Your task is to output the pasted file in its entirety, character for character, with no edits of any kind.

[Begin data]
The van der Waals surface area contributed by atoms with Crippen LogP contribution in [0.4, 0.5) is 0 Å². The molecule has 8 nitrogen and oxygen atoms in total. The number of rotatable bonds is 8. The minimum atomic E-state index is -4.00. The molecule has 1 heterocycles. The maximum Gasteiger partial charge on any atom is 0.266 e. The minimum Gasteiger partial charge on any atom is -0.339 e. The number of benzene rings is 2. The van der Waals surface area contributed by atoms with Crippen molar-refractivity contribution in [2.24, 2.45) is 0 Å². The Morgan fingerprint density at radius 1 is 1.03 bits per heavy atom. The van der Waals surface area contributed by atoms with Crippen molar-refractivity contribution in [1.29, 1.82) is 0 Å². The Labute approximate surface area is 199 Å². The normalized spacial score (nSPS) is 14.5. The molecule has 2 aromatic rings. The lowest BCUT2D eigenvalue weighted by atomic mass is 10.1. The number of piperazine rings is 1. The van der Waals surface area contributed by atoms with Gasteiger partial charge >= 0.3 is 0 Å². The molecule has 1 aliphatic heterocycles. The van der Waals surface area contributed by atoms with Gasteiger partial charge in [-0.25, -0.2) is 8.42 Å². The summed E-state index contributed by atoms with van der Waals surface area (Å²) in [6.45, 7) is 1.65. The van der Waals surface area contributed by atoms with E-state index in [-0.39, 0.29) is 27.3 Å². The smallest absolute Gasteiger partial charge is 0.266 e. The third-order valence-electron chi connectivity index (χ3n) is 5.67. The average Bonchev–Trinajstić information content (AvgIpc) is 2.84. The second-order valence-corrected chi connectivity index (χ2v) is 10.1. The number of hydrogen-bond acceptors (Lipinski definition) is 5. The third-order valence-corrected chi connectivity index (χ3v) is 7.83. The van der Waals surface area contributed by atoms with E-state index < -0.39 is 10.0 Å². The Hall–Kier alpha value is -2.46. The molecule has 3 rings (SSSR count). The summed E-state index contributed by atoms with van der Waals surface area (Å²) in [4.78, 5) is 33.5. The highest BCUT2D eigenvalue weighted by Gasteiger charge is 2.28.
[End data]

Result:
The van der Waals surface area contributed by atoms with Crippen LogP contribution in [0.4, 0.5) is 0 Å². The molecule has 8 nitrogen and oxygen atoms in total. The number of rotatable bonds is 8. The minimum atomic E-state index is -4.00. The molecule has 1 heterocycles. The maximum Gasteiger partial charge on any atom is 0.266 e. The minimum Gasteiger partial charge on any atom is -0.339 e. The number of benzene rings is 2. The van der Waals surface area contributed by atoms with Crippen molar-refractivity contribution in [2.24, 2.45) is 0 Å². The Morgan fingerprint density at radius 1 is 1.03 bits per heavy atom. The van der Waals surface area contributed by atoms with Crippen molar-refractivity contribution in [1.29, 1.82) is 0 Å². The Labute approximate surface area is 199 Å². The normalized spacial score (nSPS) is 14.5. The molecule has 2 aromatic rings. The lowest BCUT2D eigenvalue weighted by atomic mass is 10.1. The number of piperazine rings is 1. The van der Waals surface area contributed by atoms with Gasteiger partial charge >= 0.3 is 0 Å². The molecule has 1 aliphatic heterocycles. The van der Waals surface area contributed by atoms with Gasteiger partial charge in [-0.25, -0.2) is 8.42 Å². The summed E-state index contributed by atoms with van der Waals surface area (Å²) in [6.45, 7) is 1.65. The van der Waals surface area contributed by atoms with E-state index in [-0.39, 0.29) is 27.3 Å². The smallest absolute Gasteiger partial charge is 0.266 e. The third-order valence-electron chi connectivity index (χ3n) is 5.67. The average Bonchev–Trinajstić information content (AvgIpc) is 2.84. The second-order valence-corrected chi connectivity index (χ2v) is 10.1. The number of hydrogen-bond acceptors (Lipinski definition) is 5. The third-order valence-corrected chi connectivity index (χ3v) is 7.83. The van der Waals surface area contributed by atoms with E-state index < -0.39 is 10.0 Å². The Hall–Kier alpha value is -2.46. The molecule has 3 rings (SSSR count). The summed E-state index contributed by atoms with van der Waals surface area (Å²) in [4.78, 5) is 33.5. The highest BCUT2D eigenvalue weighted by Gasteiger charge is 2.28.